Baby Blues and Postpartum Depression
For a new Mother, emotional fluctuations, like going from joy to crying in a matter of a minute can be completely normal. Your body has just undergone a tremendous change, giving birth to the equivalent of a football or watermelon. Due to all the changes and adjustments still occurring, some emotional rollercoaster moments are to be expected. However, it’s also important to recognize when it might be something more, which you need some help to deal with.
The ‘Baby Blues’ are usually defined as periods of weepiness, anxiety, and irritability that generally occur between 3 and 10 days after birth, and last several hours to several days. Studies indicate 30-80% of all women will experience baby blues. The best treatment is to express your feelings, ask for more support, get plenty of rest, especially when the baby rests, eat well, and drink plenty of fluids.
Postpartum Depression (PPD) is thought to affect between 4 and 28 percent of all mothers. PPD can occur anytime in the first year postpartum, and sometimes extend beyond this time. Symptoms include: irritability, guilt, hopelessness, despair, insomnia, difficulty concentrating, confusion, inability to cope, thoughts of hurting oneself or baby, loss of normal interests, and a number of other symptoms.
What distinguishes PPD from baby blues is the duration, severity, and complexity of symptoms. Feeling some of these feelings doesn’t mean you have PPD, but if the symptoms are severe, you have many, or they are persistent, then speak with your health care provider. Studies have shown even talking with a therapist can lead to significant improvement (O’Hara et al. 2000). Interestingly, breastfeeding may play a protective role as it’s been shown that mothers who breastfeed may be significantly less likely to develop PPD (Abou-Saleh et al. 1998).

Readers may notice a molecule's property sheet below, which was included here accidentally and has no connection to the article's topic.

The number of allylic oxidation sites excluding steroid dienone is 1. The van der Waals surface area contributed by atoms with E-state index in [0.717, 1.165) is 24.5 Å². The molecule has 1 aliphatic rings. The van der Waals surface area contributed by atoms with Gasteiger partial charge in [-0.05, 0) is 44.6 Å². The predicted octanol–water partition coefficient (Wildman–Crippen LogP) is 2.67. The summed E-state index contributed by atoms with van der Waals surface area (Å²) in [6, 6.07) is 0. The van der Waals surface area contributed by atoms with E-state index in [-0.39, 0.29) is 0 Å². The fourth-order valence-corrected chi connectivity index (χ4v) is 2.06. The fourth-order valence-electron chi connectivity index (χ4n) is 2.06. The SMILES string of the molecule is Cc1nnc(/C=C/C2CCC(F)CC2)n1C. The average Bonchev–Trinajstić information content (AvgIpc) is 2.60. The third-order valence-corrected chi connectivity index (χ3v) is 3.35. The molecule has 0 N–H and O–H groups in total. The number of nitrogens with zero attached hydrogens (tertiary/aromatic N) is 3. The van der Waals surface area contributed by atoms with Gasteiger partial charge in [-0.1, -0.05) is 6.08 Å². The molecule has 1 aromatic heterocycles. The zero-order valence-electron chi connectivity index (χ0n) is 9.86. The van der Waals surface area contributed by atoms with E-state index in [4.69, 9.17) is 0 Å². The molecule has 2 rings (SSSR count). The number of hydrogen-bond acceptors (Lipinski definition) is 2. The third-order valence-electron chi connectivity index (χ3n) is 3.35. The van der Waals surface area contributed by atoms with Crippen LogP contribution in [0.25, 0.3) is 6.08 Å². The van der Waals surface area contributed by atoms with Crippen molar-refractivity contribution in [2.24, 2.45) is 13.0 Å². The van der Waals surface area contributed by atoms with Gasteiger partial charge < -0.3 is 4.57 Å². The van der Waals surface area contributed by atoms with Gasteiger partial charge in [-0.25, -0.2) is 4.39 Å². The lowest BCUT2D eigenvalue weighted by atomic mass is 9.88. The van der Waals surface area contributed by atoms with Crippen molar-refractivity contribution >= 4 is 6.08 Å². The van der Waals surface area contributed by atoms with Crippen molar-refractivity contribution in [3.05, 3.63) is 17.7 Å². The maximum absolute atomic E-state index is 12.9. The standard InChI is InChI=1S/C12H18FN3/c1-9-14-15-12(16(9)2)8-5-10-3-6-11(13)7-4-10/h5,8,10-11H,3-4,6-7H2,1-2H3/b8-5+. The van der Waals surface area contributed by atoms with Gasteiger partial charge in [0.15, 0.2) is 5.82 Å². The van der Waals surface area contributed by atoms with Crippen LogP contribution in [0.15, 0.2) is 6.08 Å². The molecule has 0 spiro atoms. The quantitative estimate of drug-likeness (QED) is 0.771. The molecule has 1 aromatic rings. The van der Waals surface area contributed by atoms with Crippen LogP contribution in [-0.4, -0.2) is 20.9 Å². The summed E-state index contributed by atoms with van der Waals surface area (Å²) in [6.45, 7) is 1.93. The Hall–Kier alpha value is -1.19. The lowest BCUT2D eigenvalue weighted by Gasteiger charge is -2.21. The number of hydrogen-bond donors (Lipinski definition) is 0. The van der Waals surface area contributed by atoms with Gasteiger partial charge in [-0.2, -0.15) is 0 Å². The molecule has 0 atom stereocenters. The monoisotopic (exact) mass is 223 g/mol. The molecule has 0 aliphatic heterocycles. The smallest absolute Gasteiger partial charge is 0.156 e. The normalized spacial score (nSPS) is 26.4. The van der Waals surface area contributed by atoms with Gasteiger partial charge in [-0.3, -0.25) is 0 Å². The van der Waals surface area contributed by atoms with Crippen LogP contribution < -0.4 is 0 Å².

What you eat can also make a difference. The importance of proper nutrition cannot be underestimated, especially the need for essential fatty acids, protein, B vitamins, zinc, and iron. Significant blood loss during birth can also lead to anemia, which can predispose to depression. Low blood sugar and fatigue can also contribute, so ensuring enough caloric intake and enough rest can be helpful.
If you think you or someone you know is suffering from PPD, talk to your health care provider. The sooner help is sought, the better the chances are for a positive outcome.
1. Abou-Saleh, MT et al. “Hormonal aspects of postpartum depression” Psychoneuroendocrinology. (1998 July); 23(5):465-75.
2. O’Hara, MW et al. “Effect of interpersonal psychotherapy for postpartum depression.” Arc Gen Psychiatry. (2000 November); 57(11):1039-45.
3. Romm, A. 2002. Natural Health after Birth: The Complete Guide to Postpartum Wellness. Healing Arts Press.
I am a Naturopathic Doctor and Doula providing care in the Kitchener-Waterloo area. I have a passion for helping people with their health issues and improving the birth experience for Moms, and their babies. I also have a life long love affair with soccer, curling, and the alto saxophone.